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Integrated seaweed cultivation on an abalone farmin South Africa
Botany Department, University of Cape Town.
Botany Department, University of Cape Town.
Stockholm University, Faculty of Science, Stockholm University Baltic Sea Centre.
Botany Department, University of Cape Town.
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2008 (English)In: Journal of Applied Phycology, ISSN 0921-8971, E-ISSN 1573-5176, no 20, 579-595 p.Article in journal (Refereed) Published
Abstract [en]

Land-based abalone aquaculture in South Africa, based on the local species Haliotis midae, started in the early 1990s and has grown rapidly in the last decade, with 13 commercial farms now producing over 850 t per annum. Over 6,000 t per annum of kelp Ecklonia maxima are now harvested for this purpose, and some kelp beds are reaching maximum sustainable limits. Research into seaweed aquacultureas feed (Ulva and some Gracilaria) for abalone started in the late 1990s on the southeast coast (where thereare no kelp beds) using abalone waste water. A growing body of evidence suggests that a mixed diet of kelp plus other seaweeds can give growth rates at least as good ascompound feed, and can improve abalone quality and reduce parasite loads. A pilot scale Ulva lactuca and abalone integrated recirculation unit using 25% recirculation was designed and built on the south west coast of South Africa using one 12,000-L abalone tank containing 13,200 15±2.5 g abalone, connected to two 3,000-L seaweed tanks containing an initial starting biomass of 10 kg of seaweed, replicated 3 times. In an 18-month period, there were no significant differences in abalone health or growth rates, sediment build up and composition, mobile macro fauna densities and species between the recirculation or the flowthroug hunits. Transfer of oxygen generated by the seaweeds to the abalone tanks was poor, resulting in the recirculated abalone tanks having lower (33%) dissolved oxygen concentrations than a comparable flow-through abalone unit. Seaweed nutrient content and specific growth rates in the units were comparable to seaweeds cultivated in fertilized effluent (SGR=3.2±3.4%.day−1; Yield=0.2±0.19 kg.m2.day−1). Indications were that at this low recirculation ratio the seaweeds in the units were nutrient limited and that there were no negative effects to the abalone being cultivated insuch a recirculation unit at this recirculation ratio.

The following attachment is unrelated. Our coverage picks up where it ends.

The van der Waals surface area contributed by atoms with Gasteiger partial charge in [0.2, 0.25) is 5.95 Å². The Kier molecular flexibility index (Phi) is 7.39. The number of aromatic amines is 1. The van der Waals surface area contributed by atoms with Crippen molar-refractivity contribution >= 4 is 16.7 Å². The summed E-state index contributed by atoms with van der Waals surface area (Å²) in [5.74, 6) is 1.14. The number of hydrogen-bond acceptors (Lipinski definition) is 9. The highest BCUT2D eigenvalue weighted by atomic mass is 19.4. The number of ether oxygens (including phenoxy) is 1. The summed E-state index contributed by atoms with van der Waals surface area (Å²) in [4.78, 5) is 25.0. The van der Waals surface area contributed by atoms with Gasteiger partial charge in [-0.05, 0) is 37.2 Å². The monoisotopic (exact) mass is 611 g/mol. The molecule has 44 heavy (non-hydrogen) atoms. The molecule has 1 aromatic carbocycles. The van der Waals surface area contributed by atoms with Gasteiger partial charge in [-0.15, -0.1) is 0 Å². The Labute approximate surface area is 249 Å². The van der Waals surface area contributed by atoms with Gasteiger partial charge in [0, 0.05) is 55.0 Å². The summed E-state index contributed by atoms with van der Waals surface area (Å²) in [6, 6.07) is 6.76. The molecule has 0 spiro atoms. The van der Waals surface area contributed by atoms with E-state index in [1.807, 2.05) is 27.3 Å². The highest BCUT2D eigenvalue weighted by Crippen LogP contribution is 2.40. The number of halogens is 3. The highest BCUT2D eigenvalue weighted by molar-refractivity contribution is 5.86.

Place, publisher, year, edition, pages
2008. no 20, 579-595 p.
Keyword [en]
Integrated, Abalone, Seaweed, Aquaculture, Ulva, Recirculation
National Category
Ecology Fish and Aquacultural Science
Identifiers
URN: urn:nbn:se:su:diva-124295DOI: DOI 10.1007/s10811-007-9239-7OAI: oai:DiVA.org:su-124295DiVA: diva2:883491
Available from: 2015-12-17 Created: 2015-12-17 Last updated: 2015-12-17

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Stockholm University Baltic Sea CentreStockholm Resilience CentreDepartment of Ecology, Environment and Plant Sciences
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Journal of Applied Phycology
EcologyFish and Aquacultural Science

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